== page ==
The preferred embodiment of FIGS. 1 and 2 has first, second and third planar segments 10, 12 and 14. The segments have front planar surfaces 16, 18, 20, respectively, and opposite, back planar surfaces (FIG. 2) bounded by edges between the planar surfaces. Two flexible segment connector 22, 24 respectively connect portions of the edges of the first and second and second and third segments. In this embodiment, the segments and segment connectors are portions of a single sheet of material, and the segment connectors are just fold lines across the segments.
When the segment connectors are not flexed or folded, they arrange the front and back surfaces of the segments in a common plane. This permits the front surfaces of the segments to be printed in a single, one-sided printing operation with information such as a price ($100.00) at 26 on the front surface 16 and the name of a manufacturer (Made by Kassoy) at 28 on the front surfaces 18 and 20. The fold-line structure of the segment connector 24 permits the printing to cross the segment connectors as shown for segment connector 24 by the printing at 28.
As shown in FIG. 2, the segment connector 24 can then be folded up by flexing to juxtapose the front surfaces 18, 20 of the second and third segments when the folding is completed in the direction of the arrow. The segment connector 22 is oppositely flexed down to fold the back surfaces of the first and second segments 10, 12 into juxtaposition. In this regard, it is noted that the various segments are denominated first, second and third in an arbitrary manner, merely to distinguish them, and not to limit them to a particular order, or in other ways.
The back surface of at least one of the first and second segments 10, 12 is coated with an adhesive 30. The adhesive therefore holds these segments closed when they are juxtaposed as shown in FIG. 2. The second and third segments 12, 14 could be held closed when juxtaposed by the stiffness of the segment connector 24, but preferably, the adhesive is on the back surface of the first segment 10, and the first and third segments 10, 14 are wider (vertically in FIG. 1) than the second segment 12. This permits the adhesive to adhere the wider margins of the first and third segments together, too, to hold the tag closed until opened to reveal the name of the manufacturer printed thereon at 28 (FIG. 1), when desired.
The back surface of the third segment 14 is coated with an adhesive 32. The adhesive 32 can then be used to attach the now-assembled tag to merchandise. With the segments of the tag fully juxtaposed, therefore, only the price at 26 is displayed. Flexing the segment connector 24 to separate the second and third segments 12, 14, however, can still reveal the name of the manufacturer at 28, when desired, even while the tag is attached to the merchandise.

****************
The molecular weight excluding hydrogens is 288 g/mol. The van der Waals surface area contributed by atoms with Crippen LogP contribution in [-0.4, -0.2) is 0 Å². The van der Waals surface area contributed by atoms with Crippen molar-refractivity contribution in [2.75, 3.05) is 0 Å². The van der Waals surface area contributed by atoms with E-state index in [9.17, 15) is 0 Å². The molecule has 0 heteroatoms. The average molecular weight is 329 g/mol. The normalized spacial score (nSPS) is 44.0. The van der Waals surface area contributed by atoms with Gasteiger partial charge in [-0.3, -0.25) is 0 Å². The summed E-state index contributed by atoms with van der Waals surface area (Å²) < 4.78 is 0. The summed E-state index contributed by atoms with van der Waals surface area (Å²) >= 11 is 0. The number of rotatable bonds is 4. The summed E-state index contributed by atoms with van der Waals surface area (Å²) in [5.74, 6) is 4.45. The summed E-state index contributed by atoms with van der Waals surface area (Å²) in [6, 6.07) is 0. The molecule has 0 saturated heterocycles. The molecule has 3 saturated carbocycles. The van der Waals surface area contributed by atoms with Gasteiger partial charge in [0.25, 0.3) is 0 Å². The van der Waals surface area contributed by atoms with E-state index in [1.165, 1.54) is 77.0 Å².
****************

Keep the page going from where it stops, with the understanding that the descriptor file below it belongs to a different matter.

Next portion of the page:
FIG. 3 shows an embodiment similar to that of FIGS. 1 and 2, but with the segment connector 22' flexed by folding in the opposite way. As a result, the front surfaces 18', 20' of the second and third segments will be juxtaposed when the segment connector 24' is fully flexed by folding, but the front surface 16' of the first segment will be juxtaposed with the back surface of the third segment when the segment connector 22' is fully flexed by folding. In this embodiment, therefore, none of the printed, front surfaces are visible when the assembled tag is adhered to merchandise with adhesive 30' on the back surface of the second segment 12', but all of it can be revealed by unfolding the segment connectors.
The embodiment shown in FIGS. 4 and 5 is similar to those of FIGS. 1 to 2, with correspondingly-identified components, except for the segment connector 22a. The segment connector 22a is a strap of the material of the segments extending between portions of the edges of the first and second segments 10a, 12a. The segments 10a, 12a, and 14a are also approximately congruent, except for cut corners at 49 on the second segment.
As shown in FIG. 5, when the segment connector 24a is folded by flexing, the front surfaces 18a, 20a of the second and third segments are juxtaposed. Flexing the strap segment connector 22a by folding juxtaposes back surfaces of the first and second segments 10a, 12a. Adhesive 30a on the back surface of one of at least one of the first and second segments holds their back surfaces together, thereby keeping the segment connector 22a closed.
The strap segment connector therefore forms a loop closed by the adhesive 30a between the first and second segments. The loop can be closed, therefore, around a portion of a product. For example, the first segment 10a could be slipped through a ring before being adhered to the second segment 12a. As before, the stiffness of the segment connector 24a could keep the front surfaces of the second and third segments juxtaposed to hide the printing thereon, until desired, but adhesive 30a on the back surface of the first segment 10a will adhere to the front surface 20a of the third segment at the cut corners at 49 to do this better.